How much do CNG vehicles cost? - Light-duty CNG vehicles cost $5,000 to $7,000 more than comparable gasoline vehicles, and heavy-duty CNG vehicles cost more than their counterparts by $30,000 or more. The price depends on the fuel-tank capacity and whether the vehicle is produced by an OEM or converted to run on natural gas. However, government incentives are available to offset CNG vehicle costs. For more information, visit the Alternative Fuels and Advanced Vehicles Data Center (AFDC) Incentives and Laws section at afdc.energy.gov. Due in part to the high octane rating and clean-burning properties of natural gas, some fleets have reduced maintenance and operating costs for CNG vehicles compared with conventional vehicles. - Information from the U.S. Department of Energy

What vehicles use natural gas? - CNG vehicles have many applications, like taxi cabs, and also in medium-duty trucks like UPS delivery vans and postal vehicles. CNG is also used in more heavy-duty vehicles like buses and street sweepers.

Are there any home refueling options for CNG? There are a few options for consumers on the market that they can install at their own home. With this device, CNG vehicle owners can refuel their vehicles overnight in their own home – if they already have natural gas service. Because natural gas is delivered to homes under very low pressure, refueling CNG vehicles takes time. You can also read this article from Consumer Reports on the advantages and disadvantages of using CNG at home.

How much does CNG cost? – In June, 2012, prices of a therm of CNG ranged from $1.29 to $2.29 for pumps in Iowa, Minnesota, and Wisconsin. You can go here to find current prices. A therm of natural gas is comparable, but has a little bit less energy content than a gallon of diesel or gasoline.

What are the environmental benefits of CNG?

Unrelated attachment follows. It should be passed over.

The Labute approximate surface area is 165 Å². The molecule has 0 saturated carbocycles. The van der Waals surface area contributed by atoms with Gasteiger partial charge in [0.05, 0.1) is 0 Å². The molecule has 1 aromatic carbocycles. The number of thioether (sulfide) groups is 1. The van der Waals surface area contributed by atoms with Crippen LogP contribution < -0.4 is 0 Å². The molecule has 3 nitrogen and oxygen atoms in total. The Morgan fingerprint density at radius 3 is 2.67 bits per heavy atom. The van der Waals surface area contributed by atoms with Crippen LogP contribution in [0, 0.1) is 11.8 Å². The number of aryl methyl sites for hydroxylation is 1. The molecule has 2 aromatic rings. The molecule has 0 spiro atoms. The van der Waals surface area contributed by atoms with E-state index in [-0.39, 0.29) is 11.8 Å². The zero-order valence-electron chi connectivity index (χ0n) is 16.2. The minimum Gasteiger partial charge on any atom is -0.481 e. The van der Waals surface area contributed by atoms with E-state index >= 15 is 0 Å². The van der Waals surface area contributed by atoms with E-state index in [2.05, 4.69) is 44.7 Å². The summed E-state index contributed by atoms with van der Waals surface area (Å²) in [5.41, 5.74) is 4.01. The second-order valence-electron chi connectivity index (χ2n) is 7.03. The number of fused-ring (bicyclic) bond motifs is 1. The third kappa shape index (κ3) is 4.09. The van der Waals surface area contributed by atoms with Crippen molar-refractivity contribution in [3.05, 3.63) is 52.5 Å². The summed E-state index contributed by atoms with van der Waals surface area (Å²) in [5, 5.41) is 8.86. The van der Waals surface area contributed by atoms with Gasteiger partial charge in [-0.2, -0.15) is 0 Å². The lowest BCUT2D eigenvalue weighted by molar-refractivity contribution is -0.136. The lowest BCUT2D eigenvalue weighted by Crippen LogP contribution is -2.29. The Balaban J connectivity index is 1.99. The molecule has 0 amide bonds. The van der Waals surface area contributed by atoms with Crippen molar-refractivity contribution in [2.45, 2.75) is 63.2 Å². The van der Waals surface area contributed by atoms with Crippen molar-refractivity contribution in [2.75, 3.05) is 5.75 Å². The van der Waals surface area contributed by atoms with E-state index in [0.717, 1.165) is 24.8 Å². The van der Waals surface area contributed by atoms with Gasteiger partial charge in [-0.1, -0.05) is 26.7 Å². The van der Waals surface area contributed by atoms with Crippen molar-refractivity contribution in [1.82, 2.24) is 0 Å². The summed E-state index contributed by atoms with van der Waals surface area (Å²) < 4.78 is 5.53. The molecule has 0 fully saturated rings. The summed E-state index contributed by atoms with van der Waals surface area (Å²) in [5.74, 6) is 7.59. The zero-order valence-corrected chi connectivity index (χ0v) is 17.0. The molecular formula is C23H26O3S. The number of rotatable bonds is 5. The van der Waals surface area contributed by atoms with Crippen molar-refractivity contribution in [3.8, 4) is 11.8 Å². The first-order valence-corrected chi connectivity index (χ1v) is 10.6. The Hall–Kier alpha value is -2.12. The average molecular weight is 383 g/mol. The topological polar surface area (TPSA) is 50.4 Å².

• Heavy-duty CNG vehicles met 2010 EPA emissions standards in 2007, making them six times cleaner than 2007 diesel engines in terms of smog-forming hydrocarbon and nitrogen oxide (NOx) emissions.
• Light-duty CNG vehicles emit up to 90 percent less NOx and 98 percent less hydrocarbon than gasoline-powered cars.
• CNG vehicles greenhouse gas emissions are about 20 percent lower overall than those of gasoline-powered cars and heavy-duty diesel vehicles.
• The variety of CNG vehicles on the market means they can reduce pollution and greenhouse gas emissions generated by most vehicle sources, from commuter traffic to delivery trucks and refuse haulers.
(Information from California Natural Gas Vehicle Coalition - cngvc.org\why-ngvs\air-and-climate.php)

What do I need to know if I want to build a CNG station? There are three important pieces of information you will need to know before contacting Alliant Energy to learn about gas availability for a CNG refueling station.
• What pressure do you need natural gas delivered at?
• Where do you want to place the refueling station? You can provide multiple options.
• What will be your daily and hourly CFM need?

Additional Information

• To learn more, call Alliant Energy’s Distributed Resources Hotline at 1-800-972-5325.
• Download this information sheet from the U.S. Department of Energy.